What We Can Learn From Butterflies

“Growth is not merely a harmonious increase in size, but a transformation.” 

Maria Montessori

It is June and the spectacular Swallowtail Butterflies are flying now.  Every time I see these brilliant, beautiful butterflies, I am reminded of the time my son, at only 3 years old, made his own transformation into a nurturing, compassionate caretaker for one particular butterfly he named Mary.4757143_f496

One sunny June day, my son discovered a large yellow butterfly struggling in the grass of our back lawn.  The butterfly seemed to have a misshapen wing on one side.  My 3 year old decided he just had to help this small creature.  He could see that her wing was flawed, but to him this little butterfly was perfectly beautiful.  He brought her into the house and announced the arrival of our new pet, “Mary.”

For weeks, he lavished this tiny creature with love and attention.  He seemed to understand her needs: food, water, shelter and loving care.  My 3 year old taught me that even very young children are capable of incredible empathy and understanding.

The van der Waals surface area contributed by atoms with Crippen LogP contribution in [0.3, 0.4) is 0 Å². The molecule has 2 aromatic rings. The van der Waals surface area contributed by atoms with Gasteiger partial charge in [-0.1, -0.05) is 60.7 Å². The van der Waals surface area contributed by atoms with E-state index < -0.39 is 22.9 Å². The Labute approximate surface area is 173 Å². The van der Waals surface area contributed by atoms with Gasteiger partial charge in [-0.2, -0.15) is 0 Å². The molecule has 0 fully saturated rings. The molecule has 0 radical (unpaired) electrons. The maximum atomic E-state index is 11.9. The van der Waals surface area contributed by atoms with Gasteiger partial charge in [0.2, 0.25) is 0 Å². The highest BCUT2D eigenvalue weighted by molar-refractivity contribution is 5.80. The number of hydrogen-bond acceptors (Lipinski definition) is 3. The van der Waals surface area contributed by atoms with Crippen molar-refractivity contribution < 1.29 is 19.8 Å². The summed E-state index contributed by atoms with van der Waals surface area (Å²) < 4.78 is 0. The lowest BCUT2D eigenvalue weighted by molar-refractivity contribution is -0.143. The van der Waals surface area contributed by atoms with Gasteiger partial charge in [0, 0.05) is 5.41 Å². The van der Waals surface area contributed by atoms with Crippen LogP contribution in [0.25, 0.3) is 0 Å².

Ultimately, this butterfly laid eggs, which hatched into caterpillars, which transformed into chrysalids, and finally, another generation of beautiful butterflies emerged.  The whole family was privy to this remarkable process.

The Butterfly Life-cycle

We also learned…

  • · This particular butterfly is called a Two-tailed Swallowtail.
  • · The appearance of the caterpillar is no indication of the appearance of the adult; sometimes, we have to wait to see the beauty that is not yet there!
  • · The entire life-cycle takes nearly a year to complete because they spend the winter as a chrysalis and you cannot rush or slow the cycle.
  • · If its needs are met, the caterpillar will mature into something beautiful and full of grace.

I am so proud when I see my children demonstrating the ability to understand the feelings of someone (or something) outside of themselves, in other words: the capacity for empathy.  I believe that empathy is a learned trait, not one that children are either born with or not.  I also believe that it is our responsibility as parents to teach these and other such moral lessons.

I am unsure of the actual moment when my own children might have gleaned this particular bit of information, but I am a pleased parent when I see that my kids are capable of totally unselfish thoughts and actions.



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